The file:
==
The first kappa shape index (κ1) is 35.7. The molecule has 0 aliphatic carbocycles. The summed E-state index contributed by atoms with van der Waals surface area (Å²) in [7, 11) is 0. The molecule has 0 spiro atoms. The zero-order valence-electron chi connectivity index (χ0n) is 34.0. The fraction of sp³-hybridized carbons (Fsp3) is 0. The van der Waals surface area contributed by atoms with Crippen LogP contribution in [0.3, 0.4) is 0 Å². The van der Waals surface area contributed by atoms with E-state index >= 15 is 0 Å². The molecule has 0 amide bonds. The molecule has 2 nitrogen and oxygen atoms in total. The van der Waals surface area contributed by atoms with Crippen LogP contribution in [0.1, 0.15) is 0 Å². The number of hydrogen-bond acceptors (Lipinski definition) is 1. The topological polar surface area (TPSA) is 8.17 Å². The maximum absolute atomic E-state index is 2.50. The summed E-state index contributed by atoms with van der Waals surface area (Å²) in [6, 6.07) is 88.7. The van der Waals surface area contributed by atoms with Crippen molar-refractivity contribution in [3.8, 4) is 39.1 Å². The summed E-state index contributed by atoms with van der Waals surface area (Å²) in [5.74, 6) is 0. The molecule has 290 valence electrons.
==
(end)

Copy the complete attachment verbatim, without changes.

The first kappa shape index (κ1) is 35.7. The molecule has 0 aliphatic carbocycles. The summed E-state index contributed by atoms with van der Waals surface area (Å²) in [7, 11) is 0. The molecule has 0 spiro atoms. The zero-order valence-electron chi connectivity index (χ0n) is 34.0. The fraction of sp³-hybridized carbons (Fsp3) is 0. The van der Waals surface area contributed by atoms with Crippen LogP contribution in [0.3, 0.4) is 0 Å². The van der Waals surface area contributed by atoms with E-state index >= 15 is 0 Å². The molecule has 0 amide bonds. The molecule has 2 nitrogen and oxygen atoms in total. The van der Waals surface area contributed by atoms with Crippen LogP contribution in [0.1, 0.15) is 0 Å². The number of hydrogen-bond acceptors (Lipinski definition) is 1. The topological polar surface area (TPSA) is 8.17 Å². The maximum absolute atomic E-state index is 2.50. The summed E-state index contributed by atoms with van der Waals surface area (Å²) in [6, 6.07) is 88.7. The van der Waals surface area contributed by atoms with Crippen molar-refractivity contribution in [3.8, 4) is 39.1 Å². The summed E-state index contributed by atoms with van der Waals surface area (Å²) in [5.74, 6) is 0. The molecule has 290 valence electrons.